The Michigan Cancer Consortium (MCC) is an organization who provides a forum for collaboration among its members to improve cancer outcomes for Michigan residents. It also provides resources to clinicians and patients to educate and improve treatment and enhance quality of life.
My name is Marion Roehrig, and I am the new Michigan Cancer Consortium (MCC) MiOTA representative and Sheila Longpré is the new alternate representative. I have worked in acute care in Toledo, OH, and now I am working with Ypsilanti Community Schools with preschool and elementary students. Additionally, I have volunteered as a committee member for the University of Michigan Rogel Cancer Center Survivor Celebration for more than 8 years. Sheila is an Assistant Professor at Eastern Michigan University, and has 20 years of experience working in Oncology. We attended the June 2021 MCC quarterly meeting, during which there were three areas of interest for OTs: (1) a study regarding pandemic-related factors affecting cancer screening and preventive care, (2) updates from the late-stage breast cancer Priority Work Group, and (3) a new website.
The keynote speaker for this meeting was Dr. Hayley Thompson, PhD, of Wayne State University and Karmanos Cancer Institute. Dr. Thompson presented on the findings of her qualitative study, Factors Affecting Cancer Screening and Preventive Care during the Pandemic which engaged twelve adult, African American women of southeast Michigan, divided into two focus groups--one with the younger participants and one with the older participants. Themes identified in the study included: (1) increased stress/feeling overwhelmed, (2) clinical insufficiencies (e.g., staffing changes, clinic closures/uncertainty of reopening), (3) attention to preferred care conditions (e.g., adherence to CDC recommendations, patient flow procedures, changing care providers), (4) availability of in-person appointments (e.g., clinic closures, extended delay for available appointments) (5) increased social tension (police violence, BLM movement), and (6) racial bias (increased effort to obtain care). Participants in the study reported that virtual/telehealth visits had a positive impact in being able to see preferred providers with greater accessibility. The study participants stated that increased frequency and clarity of communication would have a positive impact on screening and prevention moving forward in regard to the pandemic, and for updated cancer prevention, screening, and treatment recommendations.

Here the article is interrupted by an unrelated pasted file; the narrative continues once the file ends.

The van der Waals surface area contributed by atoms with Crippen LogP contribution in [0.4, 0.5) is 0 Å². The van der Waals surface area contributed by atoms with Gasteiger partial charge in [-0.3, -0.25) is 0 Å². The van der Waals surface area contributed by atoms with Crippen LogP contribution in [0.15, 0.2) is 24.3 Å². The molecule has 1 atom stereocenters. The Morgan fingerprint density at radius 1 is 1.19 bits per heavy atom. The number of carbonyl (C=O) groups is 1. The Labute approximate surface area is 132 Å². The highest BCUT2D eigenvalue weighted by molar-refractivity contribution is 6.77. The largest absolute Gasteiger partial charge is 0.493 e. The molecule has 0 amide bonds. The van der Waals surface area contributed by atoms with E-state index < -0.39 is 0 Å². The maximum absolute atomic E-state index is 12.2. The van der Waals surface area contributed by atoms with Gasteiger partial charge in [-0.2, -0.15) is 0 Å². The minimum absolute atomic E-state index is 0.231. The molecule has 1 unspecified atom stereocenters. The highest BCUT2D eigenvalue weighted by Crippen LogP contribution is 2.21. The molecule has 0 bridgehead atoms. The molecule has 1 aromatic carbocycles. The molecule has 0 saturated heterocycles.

Other updates included the Priority Work Group and website transition. The Priority Work Group, which is focused on decreasing late-stage breast cancer diagnoses in Michigan, is in year one of a three-year effort and has laid out the majority of a plan to increase education and screening access in several counties, and is currently finalizing the plan for presentation and approval. The MCC is moving to a new website within the MDHHS, which is in progress--you may visit the site at https://www.michigan.gov/mdhhs/0,5885,7-339-71550_2955_2975_3160-555305--,00.html The transition‘s purpose is to comply with policy, and is focused on increased accessibility. There is not a final date yet for the closing of the former website.